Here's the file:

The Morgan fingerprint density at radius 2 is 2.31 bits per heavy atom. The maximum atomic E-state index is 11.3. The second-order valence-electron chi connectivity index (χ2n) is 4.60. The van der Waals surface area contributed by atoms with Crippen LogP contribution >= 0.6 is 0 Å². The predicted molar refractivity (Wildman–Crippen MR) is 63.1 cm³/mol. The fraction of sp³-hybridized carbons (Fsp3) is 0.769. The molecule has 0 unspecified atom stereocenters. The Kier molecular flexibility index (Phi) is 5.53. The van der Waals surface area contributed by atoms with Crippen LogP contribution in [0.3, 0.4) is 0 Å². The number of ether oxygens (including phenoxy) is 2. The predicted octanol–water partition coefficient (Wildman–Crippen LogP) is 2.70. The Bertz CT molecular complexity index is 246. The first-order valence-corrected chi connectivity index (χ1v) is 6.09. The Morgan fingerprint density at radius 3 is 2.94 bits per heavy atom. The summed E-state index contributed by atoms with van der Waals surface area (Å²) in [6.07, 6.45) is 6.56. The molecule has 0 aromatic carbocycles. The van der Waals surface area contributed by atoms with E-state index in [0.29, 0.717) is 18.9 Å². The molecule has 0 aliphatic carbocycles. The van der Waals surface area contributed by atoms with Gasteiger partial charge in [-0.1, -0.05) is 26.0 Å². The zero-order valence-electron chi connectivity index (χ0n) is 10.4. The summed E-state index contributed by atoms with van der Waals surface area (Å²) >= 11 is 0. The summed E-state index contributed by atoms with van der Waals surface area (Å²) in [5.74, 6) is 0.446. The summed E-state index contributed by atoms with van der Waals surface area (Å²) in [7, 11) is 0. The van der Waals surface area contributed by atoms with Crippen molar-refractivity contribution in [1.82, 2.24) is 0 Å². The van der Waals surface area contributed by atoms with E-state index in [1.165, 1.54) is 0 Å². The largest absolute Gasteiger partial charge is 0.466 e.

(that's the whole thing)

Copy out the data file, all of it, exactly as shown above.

The Morgan fingerprint density at radius 2 is 2.31 bits per heavy atom. The maximum atomic E-state index is 11.3. The second-order valence-electron chi connectivity index (χ2n) is 4.60. The van der Waals surface area contributed by atoms with Crippen LogP contribution >= 0.6 is 0 Å². The predicted molar refractivity (Wildman–Crippen MR) is 63.1 cm³/mol. The fraction of sp³-hybridized carbons (Fsp3) is 0.769. The molecule has 0 unspecified atom stereocenters. The Kier molecular flexibility index (Phi) is 5.53. The van der Waals surface area contributed by atoms with Crippen LogP contribution in [0.3, 0.4) is 0 Å². The number of ether oxygens (including phenoxy) is 2. The predicted octanol–water partition coefficient (Wildman–Crippen LogP) is 2.70. The Bertz CT molecular complexity index is 246. The first-order valence-corrected chi connectivity index (χ1v) is 6.09. The Morgan fingerprint density at radius 3 is 2.94 bits per heavy atom. The summed E-state index contributed by atoms with van der Waals surface area (Å²) in [6.07, 6.45) is 6.56. The molecule has 0 aromatic carbocycles. The van der Waals surface area contributed by atoms with E-state index in [0.29, 0.717) is 18.9 Å². The molecule has 0 aliphatic carbocycles. The van der Waals surface area contributed by atoms with Gasteiger partial charge in [-0.1, -0.05) is 26.0 Å². The zero-order valence-electron chi connectivity index (χ0n) is 10.4. The summed E-state index contributed by atoms with van der Waals surface area (Å²) >= 11 is 0. The summed E-state index contributed by atoms with van der Waals surface area (Å²) in [5.74, 6) is 0.446. The summed E-state index contributed by atoms with van der Waals surface area (Å²) in [7, 11) is 0. The van der Waals surface area contributed by atoms with Crippen molar-refractivity contribution in [1.82, 2.24) is 0 Å². The van der Waals surface area contributed by atoms with E-state index in [1.165, 1.54) is 0 Å². The largest absolute Gasteiger partial charge is 0.466 e.